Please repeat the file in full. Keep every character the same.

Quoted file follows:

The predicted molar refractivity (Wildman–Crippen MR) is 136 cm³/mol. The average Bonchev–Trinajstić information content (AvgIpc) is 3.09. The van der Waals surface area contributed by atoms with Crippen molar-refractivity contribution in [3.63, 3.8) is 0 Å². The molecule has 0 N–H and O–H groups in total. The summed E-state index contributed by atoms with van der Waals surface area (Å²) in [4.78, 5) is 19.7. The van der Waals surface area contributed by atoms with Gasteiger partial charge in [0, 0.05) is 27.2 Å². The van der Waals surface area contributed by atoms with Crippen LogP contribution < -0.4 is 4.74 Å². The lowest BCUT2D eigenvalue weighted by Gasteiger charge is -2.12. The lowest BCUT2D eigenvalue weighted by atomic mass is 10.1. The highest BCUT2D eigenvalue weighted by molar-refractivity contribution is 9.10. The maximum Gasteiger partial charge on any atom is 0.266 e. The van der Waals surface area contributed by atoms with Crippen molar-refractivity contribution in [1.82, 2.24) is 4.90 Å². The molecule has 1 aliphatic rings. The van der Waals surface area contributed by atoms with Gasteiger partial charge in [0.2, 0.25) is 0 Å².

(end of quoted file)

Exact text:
The predicted molar refractivity (Wildman–Crippen MR) is 136 cm³/mol. The average Bonchev–Trinajstić information content (AvgIpc) is 3.09. The van der Waals surface area contributed by atoms with Crippen molar-refractivity contribution in [3.63, 3.8) is 0 Å². The molecule has 0 N–H and O–H groups in total. The summed E-state index contributed by atoms with van der Waals surface area (Å²) in [4.78, 5) is 19.7. The van der Waals surface area contributed by atoms with Gasteiger partial charge in [0, 0.05) is 27.2 Å². The van der Waals surface area contributed by atoms with Crippen LogP contribution < -0.4 is 4.74 Å². The lowest BCUT2D eigenvalue weighted by Gasteiger charge is -2.12. The lowest BCUT2D eigenvalue weighted by atomic mass is 10.1. The highest BCUT2D eigenvalue weighted by molar-refractivity contribution is 9.10. The maximum Gasteiger partial charge on any atom is 0.266 e. The van der Waals surface area contributed by atoms with Crippen molar-refractivity contribution in [1.82, 2.24) is 4.90 Å². The molecule has 1 aliphatic rings. The van der Waals surface area contributed by atoms with Gasteiger partial charge in [0.2, 0.25) is 0 Å².